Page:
Friendly Friday raindrops & Day 12: Significantly drab

For her Friendly Friday challenge, Amanda down under in her finally no longer so dry land of plenty says raindrops. Let’s deal with the poem first, and then teardrops will fall. I mean, raindrops will follow.

Challenge 12: Each student had to bring in two objects from home to a dream poetry workshop, give away or destroy the significant object, and write a poem about loving the dull thing. “Today, we’d like to challenge you to write a poem about a dull thing that you own, and why (and how) you love it. Alternatively, what would it mean to you to give away or destroy a significant object?”

Significantly drab

I’ve always had twisted concepts
of possession
and value.

Suppose I bring
my “Shut up bitch” shirt,
see-through, torn and stretched, 
and my first ever digital camera,
a rather bulky
but cute little Canon. 
Shun the drab,
love the significant.
Precious camera, dull shirt?

Or should that be: my favourite shirt,
bought in Venice Beach,
that saw Iggy and so many others live,

and my first, now forgotten camera
that hasn’t seen any batteries
since I got a new Nikon?

Precious shirt, dull camera?
Love the drab,
shun the significant.

Frankly, I’d gladly dump both.
No – let me tear up the shirt
and give the camera to the cameraless.

It brought me much joy.
It was a present for my ex.
I’m sly like that.

Ask my mother
how she gifted a doll to her brother.
He was given an hour to play with it.

Did you expect me to bring
my laptop?

Love insignificance.
Shun the bard.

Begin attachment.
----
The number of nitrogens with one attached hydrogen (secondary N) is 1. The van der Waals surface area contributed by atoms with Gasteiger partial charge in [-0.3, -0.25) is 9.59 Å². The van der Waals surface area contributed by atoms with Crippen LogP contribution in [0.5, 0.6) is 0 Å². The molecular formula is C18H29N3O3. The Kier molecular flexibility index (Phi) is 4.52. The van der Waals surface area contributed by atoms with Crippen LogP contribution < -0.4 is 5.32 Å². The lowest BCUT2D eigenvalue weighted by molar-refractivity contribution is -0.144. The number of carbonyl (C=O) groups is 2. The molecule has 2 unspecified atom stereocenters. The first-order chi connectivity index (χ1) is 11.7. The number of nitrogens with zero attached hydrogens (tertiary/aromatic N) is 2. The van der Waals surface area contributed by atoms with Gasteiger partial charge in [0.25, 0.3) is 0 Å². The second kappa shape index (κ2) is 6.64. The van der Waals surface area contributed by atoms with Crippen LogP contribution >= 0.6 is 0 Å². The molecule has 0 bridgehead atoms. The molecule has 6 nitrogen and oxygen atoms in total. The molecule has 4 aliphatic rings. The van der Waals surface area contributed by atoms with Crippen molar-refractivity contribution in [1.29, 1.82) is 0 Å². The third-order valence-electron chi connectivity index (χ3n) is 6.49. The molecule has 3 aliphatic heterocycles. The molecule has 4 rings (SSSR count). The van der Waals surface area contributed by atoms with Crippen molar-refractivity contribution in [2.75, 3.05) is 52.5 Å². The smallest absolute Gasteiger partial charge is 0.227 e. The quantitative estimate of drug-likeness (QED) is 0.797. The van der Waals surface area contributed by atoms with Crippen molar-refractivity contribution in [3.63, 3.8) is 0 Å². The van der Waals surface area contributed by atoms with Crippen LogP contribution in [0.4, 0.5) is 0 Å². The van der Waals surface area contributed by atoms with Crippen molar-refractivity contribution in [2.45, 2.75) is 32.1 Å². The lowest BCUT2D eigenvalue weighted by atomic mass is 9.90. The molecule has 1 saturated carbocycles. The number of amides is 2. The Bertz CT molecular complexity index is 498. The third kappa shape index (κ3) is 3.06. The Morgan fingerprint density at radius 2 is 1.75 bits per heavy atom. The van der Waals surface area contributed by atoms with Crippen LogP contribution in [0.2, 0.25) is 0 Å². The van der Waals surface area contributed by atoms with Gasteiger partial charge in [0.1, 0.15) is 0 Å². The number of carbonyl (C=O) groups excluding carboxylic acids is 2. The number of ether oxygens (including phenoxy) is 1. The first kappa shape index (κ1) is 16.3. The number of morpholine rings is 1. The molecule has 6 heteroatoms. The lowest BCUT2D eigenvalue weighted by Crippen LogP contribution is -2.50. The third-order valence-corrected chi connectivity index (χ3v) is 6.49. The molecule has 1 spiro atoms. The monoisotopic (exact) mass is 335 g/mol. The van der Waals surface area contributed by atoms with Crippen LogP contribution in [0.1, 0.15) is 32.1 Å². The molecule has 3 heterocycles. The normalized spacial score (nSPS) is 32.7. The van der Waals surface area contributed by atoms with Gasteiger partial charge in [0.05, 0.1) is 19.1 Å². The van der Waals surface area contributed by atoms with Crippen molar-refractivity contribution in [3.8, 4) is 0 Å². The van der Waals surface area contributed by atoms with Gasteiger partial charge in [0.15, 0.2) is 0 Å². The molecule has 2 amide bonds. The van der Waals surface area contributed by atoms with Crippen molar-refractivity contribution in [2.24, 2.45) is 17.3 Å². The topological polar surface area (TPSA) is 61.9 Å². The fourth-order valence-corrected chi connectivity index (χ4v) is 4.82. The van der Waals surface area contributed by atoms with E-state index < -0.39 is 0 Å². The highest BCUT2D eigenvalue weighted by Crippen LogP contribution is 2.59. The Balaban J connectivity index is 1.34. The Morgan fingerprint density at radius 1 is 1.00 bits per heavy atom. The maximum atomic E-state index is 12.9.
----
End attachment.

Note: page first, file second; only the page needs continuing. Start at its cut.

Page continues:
She is unreliable.
Iggy Pop, Ljubljana, 2008.
My parents’ first surprise Tuscany visit, 2013.

Luckily, at least over here, the rain is reliable, for now. Even more than that: today is the second Friday in a row that I was unable to meet my new friend who has painted me in a fascinating new location because of the rain.

These are old photos though. If it sees rain, my camera goes in hiding. While the first six are all different shots, in the last line there are two different edits of the first – unedited – photo which some of you will remember from my second blog.

For Friendly Friday Photo Challenge hosted by Amanda from Something to Ponder About

Friendly Friday

and for Day 12 of NaPoWriMo



  1. Fun poem and fantastic study of raindrops, Manja. Your macros of this colorless substance called rain are really something to see. With the advent of mobile phones, the cameraless could be considered a dying breed.

    Liked by 1 person

    1. Thank you, Amanda. Ahh, I never take photos with my phone (unless it’s urgent and I’m without my camera) because results are really bad so I forget that nowadays everybody can take photos and post them… Wait… And they do! 😀


  2. Lovely, cheekily subversive poem. My favorite kind. I love the detail of your photos too. You have a gifted eye for them.

    Oh, and I really dig your shirt. Nice to put a face with the artist. 😉

    Liked by 1 person

    1. Thanks, Barry. I guess you missed Day Nine with so many photos of me that I won’t be posting many me’s any more. But that was an experiment. The shirt is really from California. My only time in the USA ages ago.


  3. Pingback: Day Thirteen
  4. Isn’t it funny, as you said, that cameras stay hidden in the rain? The sun makes everything look so much better. But maybe these moments after the rain are when the camera should be taken for an outing. Such beauty in the raindrops!

    Liked by 2 people

  5. A great poem. Very profound thinking there. Love the photos too.
    And that t-shirt. 🙂 I notice it’s hiding under a coat until needed though, and the scarf is handy for the same purpose too.

    Liked by 1 person

  6. Who can resist a shot of rain on leaves?

    I still have all my old cameras..broken or working. Three or four digital indigents as well as my still-working but unused for 18 years two film cameras–Canon with all the lenses. Do they have a museum of old cameras? Does anyone still use film?

    Liked by 1 person

  7. Bitches have the best tee shirts! 😉
    Great shots, so pretty — for now it’s not been a rainy spring. We’ll see how it goes. Three years we had too wet of a spring.

    Liked by 1 person

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